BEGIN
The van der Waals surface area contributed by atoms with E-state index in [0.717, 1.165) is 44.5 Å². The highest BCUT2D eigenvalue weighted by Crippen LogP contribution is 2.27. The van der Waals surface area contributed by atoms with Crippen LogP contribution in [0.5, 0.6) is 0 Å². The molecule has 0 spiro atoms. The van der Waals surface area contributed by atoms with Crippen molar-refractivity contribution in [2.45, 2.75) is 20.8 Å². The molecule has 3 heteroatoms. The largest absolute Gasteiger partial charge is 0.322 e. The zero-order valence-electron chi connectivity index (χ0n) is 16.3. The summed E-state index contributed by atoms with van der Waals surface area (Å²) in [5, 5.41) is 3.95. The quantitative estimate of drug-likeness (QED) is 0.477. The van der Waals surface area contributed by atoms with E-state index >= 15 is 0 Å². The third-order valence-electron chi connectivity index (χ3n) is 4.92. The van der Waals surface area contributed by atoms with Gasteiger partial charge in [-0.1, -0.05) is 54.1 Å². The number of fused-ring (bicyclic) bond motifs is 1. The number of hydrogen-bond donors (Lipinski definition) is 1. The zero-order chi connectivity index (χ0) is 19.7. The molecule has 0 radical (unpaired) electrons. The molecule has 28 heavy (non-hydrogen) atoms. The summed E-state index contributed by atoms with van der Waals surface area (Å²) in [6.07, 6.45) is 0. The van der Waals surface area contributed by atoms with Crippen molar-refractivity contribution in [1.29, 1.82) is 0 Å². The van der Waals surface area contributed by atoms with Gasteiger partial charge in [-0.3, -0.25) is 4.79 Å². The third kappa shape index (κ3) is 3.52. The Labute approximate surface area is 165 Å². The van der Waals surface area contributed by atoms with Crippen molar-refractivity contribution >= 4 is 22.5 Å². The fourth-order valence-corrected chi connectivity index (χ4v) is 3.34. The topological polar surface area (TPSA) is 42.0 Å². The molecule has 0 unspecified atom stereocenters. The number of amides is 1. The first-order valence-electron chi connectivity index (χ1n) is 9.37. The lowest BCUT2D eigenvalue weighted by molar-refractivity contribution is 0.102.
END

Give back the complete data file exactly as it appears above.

The van der Waals surface area contributed by atoms with E-state index in [0.717, 1.165) is 44.5 Å². The highest BCUT2D eigenvalue weighted by Crippen LogP contribution is 2.27. The van der Waals surface area contributed by atoms with Crippen LogP contribution in [0.5, 0.6) is 0 Å². The molecule has 0 spiro atoms. The van der Waals surface area contributed by atoms with Crippen molar-refractivity contribution in [2.45, 2.75) is 20.8 Å². The molecule has 3 heteroatoms. The largest absolute Gasteiger partial charge is 0.322 e. The zero-order valence-electron chi connectivity index (χ0n) is 16.3. The summed E-state index contributed by atoms with van der Waals surface area (Å²) in [5, 5.41) is 3.95. The quantitative estimate of drug-likeness (QED) is 0.477. The van der Waals surface area contributed by atoms with E-state index >= 15 is 0 Å². The third-order valence-electron chi connectivity index (χ3n) is 4.92. The van der Waals surface area contributed by atoms with Gasteiger partial charge in [-0.1, -0.05) is 54.1 Å². The number of fused-ring (bicyclic) bond motifs is 1. The number of hydrogen-bond donors (Lipinski definition) is 1. The zero-order chi connectivity index (χ0) is 19.7. The molecule has 0 radical (unpaired) electrons. The molecule has 28 heavy (non-hydrogen) atoms. The summed E-state index contributed by atoms with van der Waals surface area (Å²) in [6.07, 6.45) is 0. The van der Waals surface area contributed by atoms with Crippen molar-refractivity contribution in [1.29, 1.82) is 0 Å². The van der Waals surface area contributed by atoms with Gasteiger partial charge in [-0.3, -0.25) is 4.79 Å². The third kappa shape index (κ3) is 3.52. The Labute approximate surface area is 165 Å². The van der Waals surface area contributed by atoms with Crippen molar-refractivity contribution >= 4 is 22.5 Å². The fourth-order valence-corrected chi connectivity index (χ4v) is 3.34. The topological polar surface area (TPSA) is 42.0 Å². The molecule has 0 unspecified atom stereocenters. The number of amides is 1. The first-order valence-electron chi connectivity index (χ1n) is 9.37. The lowest BCUT2D eigenvalue weighted by molar-refractivity contribution is 0.102.